Nearest neighbor method: A technique that classifies each record in a dataset based on a combination of the classes of the k record(s) most similar to it in a historical dataset (where k ? 1). Sometimes called the k-nearest neighbor technique.
Rule induction: The extraction of useful if-then rules from data based on statistical significance.

There are two styles of data mining. Directed data mining is a top-down approach, used when we know what we are looking for. This often takes the form of predictive modeling, where we know exactly what we want to predict. Undirected data mining is a bottom-up approach that lets the data speak for itself. Undirected data mining finds patterns in the data and leaves it up to the user to determine whether or not these patterns are important.


Data mining has many and varied fields of application some of which are listed below.

Marketing: Identify buying patterns from customers & Market basket analysis.
Banking: Detect patterns of fraudulent credit card use & Identify `loyal’ customers.
Insurance and Health Care: Claims analysis, Predict which customers will buy new policies & Identify fraudulent behavior.
Transportation: Determine the distribution schedules & Analyze loading patterns.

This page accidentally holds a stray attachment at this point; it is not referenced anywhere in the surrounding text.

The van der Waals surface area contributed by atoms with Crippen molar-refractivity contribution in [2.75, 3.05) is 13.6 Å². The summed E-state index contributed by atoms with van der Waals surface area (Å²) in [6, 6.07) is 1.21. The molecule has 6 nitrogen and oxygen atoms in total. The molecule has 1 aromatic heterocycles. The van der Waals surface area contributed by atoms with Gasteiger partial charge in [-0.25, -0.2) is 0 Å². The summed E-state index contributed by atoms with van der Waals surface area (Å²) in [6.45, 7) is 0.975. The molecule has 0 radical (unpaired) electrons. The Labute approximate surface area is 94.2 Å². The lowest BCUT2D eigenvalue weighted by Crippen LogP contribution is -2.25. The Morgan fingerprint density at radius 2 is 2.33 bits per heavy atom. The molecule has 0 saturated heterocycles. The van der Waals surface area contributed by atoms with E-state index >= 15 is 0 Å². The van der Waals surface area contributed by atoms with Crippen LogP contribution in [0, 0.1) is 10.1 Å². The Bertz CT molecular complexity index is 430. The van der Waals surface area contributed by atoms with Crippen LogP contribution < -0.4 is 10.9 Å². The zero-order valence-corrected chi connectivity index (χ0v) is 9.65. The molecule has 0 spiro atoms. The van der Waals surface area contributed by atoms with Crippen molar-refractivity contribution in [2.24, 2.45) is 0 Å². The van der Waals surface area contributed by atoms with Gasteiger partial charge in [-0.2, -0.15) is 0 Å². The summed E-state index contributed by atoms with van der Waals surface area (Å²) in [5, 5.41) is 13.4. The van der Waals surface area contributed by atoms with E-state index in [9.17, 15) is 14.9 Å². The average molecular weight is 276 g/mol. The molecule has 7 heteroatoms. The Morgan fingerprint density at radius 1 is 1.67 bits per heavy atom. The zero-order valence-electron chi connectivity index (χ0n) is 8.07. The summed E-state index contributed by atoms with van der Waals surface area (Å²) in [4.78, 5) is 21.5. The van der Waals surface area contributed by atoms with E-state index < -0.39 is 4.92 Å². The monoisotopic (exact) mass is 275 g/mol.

Organizations today are under tremendous pressure to compete in an environment of tight deadlines and reduced profits. Legacy business processes that require data to be extracted and manipulated prior to use will no longer be acceptable. Instead, enterprises need rapid decision support based on the analysis and forecasting of predictive behavior. Data-warehousing and data-mining techniques provide this capability.

A data warehouse is a modern reporting environment that provides users direct access to their data. A Data warehousing is the sum of all its Data Marts. Data warehousing strategy allows organizations to move from a defensive to an offensive decision-making position. The purpose of data warehouse is to consolidate and integrate data from a variety of sources and to format those data in a context for making accurate business decisions.

Data mining offers firms in many industries the ability to discover hidden patterns in their data — patterns that can help them understand customer behavior and market trends. The advent of parallel processing and new software technology enable customers to capitalize on the benefits of data mining more effectively than had been possible previously.